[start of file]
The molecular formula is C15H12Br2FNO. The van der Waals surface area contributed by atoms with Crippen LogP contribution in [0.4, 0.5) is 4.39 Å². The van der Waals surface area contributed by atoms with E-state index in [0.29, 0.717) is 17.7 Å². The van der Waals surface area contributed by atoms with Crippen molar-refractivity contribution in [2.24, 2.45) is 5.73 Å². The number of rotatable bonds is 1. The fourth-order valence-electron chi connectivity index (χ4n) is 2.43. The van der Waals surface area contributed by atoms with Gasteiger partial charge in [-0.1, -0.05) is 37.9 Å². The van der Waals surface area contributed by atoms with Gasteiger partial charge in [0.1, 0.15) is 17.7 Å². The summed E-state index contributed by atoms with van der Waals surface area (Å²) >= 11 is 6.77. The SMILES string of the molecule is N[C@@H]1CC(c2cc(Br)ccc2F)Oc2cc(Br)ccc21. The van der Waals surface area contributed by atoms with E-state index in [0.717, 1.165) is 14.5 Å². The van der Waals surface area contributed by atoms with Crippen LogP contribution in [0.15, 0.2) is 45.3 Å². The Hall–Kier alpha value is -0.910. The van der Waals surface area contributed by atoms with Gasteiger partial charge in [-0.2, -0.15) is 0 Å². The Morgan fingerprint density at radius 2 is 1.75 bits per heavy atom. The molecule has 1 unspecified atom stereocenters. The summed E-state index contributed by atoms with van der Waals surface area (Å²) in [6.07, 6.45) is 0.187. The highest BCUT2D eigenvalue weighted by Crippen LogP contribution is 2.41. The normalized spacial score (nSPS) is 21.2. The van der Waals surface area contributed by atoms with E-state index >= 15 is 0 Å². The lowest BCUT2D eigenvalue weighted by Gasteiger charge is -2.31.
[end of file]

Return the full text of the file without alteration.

The molecular formula is C15H12Br2FNO. The van der Waals surface area contributed by atoms with Crippen LogP contribution in [0.4, 0.5) is 4.39 Å². The van der Waals surface area contributed by atoms with E-state index in [0.29, 0.717) is 17.7 Å². The van der Waals surface area contributed by atoms with Crippen molar-refractivity contribution in [2.24, 2.45) is 5.73 Å². The number of rotatable bonds is 1. The fourth-order valence-electron chi connectivity index (χ4n) is 2.43. The van der Waals surface area contributed by atoms with Gasteiger partial charge in [-0.1, -0.05) is 37.9 Å². The van der Waals surface area contributed by atoms with Gasteiger partial charge in [0.1, 0.15) is 17.7 Å². The summed E-state index contributed by atoms with van der Waals surface area (Å²) >= 11 is 6.77. The SMILES string of the molecule is N[C@@H]1CC(c2cc(Br)ccc2F)Oc2cc(Br)ccc21. The van der Waals surface area contributed by atoms with E-state index in [0.717, 1.165) is 14.5 Å². The van der Waals surface area contributed by atoms with Crippen LogP contribution in [0.15, 0.2) is 45.3 Å². The Hall–Kier alpha value is -0.910. The van der Waals surface area contributed by atoms with Gasteiger partial charge in [-0.2, -0.15) is 0 Å². The Morgan fingerprint density at radius 2 is 1.75 bits per heavy atom. The molecule has 1 unspecified atom stereocenters. The summed E-state index contributed by atoms with van der Waals surface area (Å²) in [6.07, 6.45) is 0.187. The highest BCUT2D eigenvalue weighted by Crippen LogP contribution is 2.41. The normalized spacial score (nSPS) is 21.2. The van der Waals surface area contributed by atoms with E-state index >= 15 is 0 Å². The lowest BCUT2D eigenvalue weighted by Gasteiger charge is -2.31.